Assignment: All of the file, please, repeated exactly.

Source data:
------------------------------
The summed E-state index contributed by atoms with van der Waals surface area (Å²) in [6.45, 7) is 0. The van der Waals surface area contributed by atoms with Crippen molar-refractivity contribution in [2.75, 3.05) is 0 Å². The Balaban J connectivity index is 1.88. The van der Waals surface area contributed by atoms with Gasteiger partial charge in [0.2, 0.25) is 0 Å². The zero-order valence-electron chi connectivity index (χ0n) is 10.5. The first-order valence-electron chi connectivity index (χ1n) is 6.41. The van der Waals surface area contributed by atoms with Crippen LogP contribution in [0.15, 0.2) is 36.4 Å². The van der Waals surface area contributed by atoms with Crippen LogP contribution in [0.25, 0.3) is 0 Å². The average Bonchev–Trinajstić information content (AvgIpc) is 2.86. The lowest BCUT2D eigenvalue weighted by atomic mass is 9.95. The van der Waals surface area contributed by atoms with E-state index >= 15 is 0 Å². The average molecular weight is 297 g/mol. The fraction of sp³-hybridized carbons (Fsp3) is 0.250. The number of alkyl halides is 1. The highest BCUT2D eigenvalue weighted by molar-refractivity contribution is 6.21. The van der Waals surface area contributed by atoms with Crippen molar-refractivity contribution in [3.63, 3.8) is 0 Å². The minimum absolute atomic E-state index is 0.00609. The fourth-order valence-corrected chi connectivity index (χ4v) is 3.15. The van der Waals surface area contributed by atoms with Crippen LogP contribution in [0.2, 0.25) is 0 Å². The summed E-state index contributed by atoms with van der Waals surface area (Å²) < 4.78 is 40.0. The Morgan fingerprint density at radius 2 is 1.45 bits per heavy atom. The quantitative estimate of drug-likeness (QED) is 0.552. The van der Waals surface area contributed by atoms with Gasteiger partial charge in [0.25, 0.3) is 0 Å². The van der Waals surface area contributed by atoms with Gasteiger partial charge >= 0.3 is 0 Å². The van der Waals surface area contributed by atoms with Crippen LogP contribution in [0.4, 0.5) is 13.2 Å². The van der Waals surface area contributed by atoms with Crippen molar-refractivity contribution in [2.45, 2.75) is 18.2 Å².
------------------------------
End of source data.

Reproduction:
The summed E-state index contributed by atoms with van der Waals surface area (Å²) in [6.45, 7) is 0. The van der Waals surface area contributed by atoms with Crippen molar-refractivity contribution in [2.75, 3.05) is 0 Å². The Balaban J connectivity index is 1.88. The van der Waals surface area contributed by atoms with Gasteiger partial charge in [0.2, 0.25) is 0 Å². The zero-order valence-electron chi connectivity index (χ0n) is 10.5. The first-order valence-electron chi connectivity index (χ1n) is 6.41. The van der Waals surface area contributed by atoms with Crippen LogP contribution in [0.15, 0.2) is 36.4 Å². The van der Waals surface area contributed by atoms with Crippen LogP contribution in [0.25, 0.3) is 0 Å². The average Bonchev–Trinajstić information content (AvgIpc) is 2.86. The lowest BCUT2D eigenvalue weighted by atomic mass is 9.95. The van der Waals surface area contributed by atoms with E-state index >= 15 is 0 Å². The average molecular weight is 297 g/mol. The fraction of sp³-hybridized carbons (Fsp3) is 0.250. The number of alkyl halides is 1. The highest BCUT2D eigenvalue weighted by molar-refractivity contribution is 6.21. The van der Waals surface area contributed by atoms with Crippen molar-refractivity contribution in [3.63, 3.8) is 0 Å². The minimum absolute atomic E-state index is 0.00609. The fourth-order valence-corrected chi connectivity index (χ4v) is 3.15. The van der Waals surface area contributed by atoms with Crippen LogP contribution in [0.2, 0.25) is 0 Å². The summed E-state index contributed by atoms with van der Waals surface area (Å²) < 4.78 is 40.0. The Morgan fingerprint density at radius 2 is 1.45 bits per heavy atom. The quantitative estimate of drug-likeness (QED) is 0.552. The van der Waals surface area contributed by atoms with Gasteiger partial charge in [0.25, 0.3) is 0 Å². The van der Waals surface area contributed by atoms with Gasteiger partial charge >= 0.3 is 0 Å². The van der Waals surface area contributed by atoms with Crippen LogP contribution in [0.4, 0.5) is 13.2 Å². The van der Waals surface area contributed by atoms with Crippen molar-refractivity contribution in [2.45, 2.75) is 18.2 Å².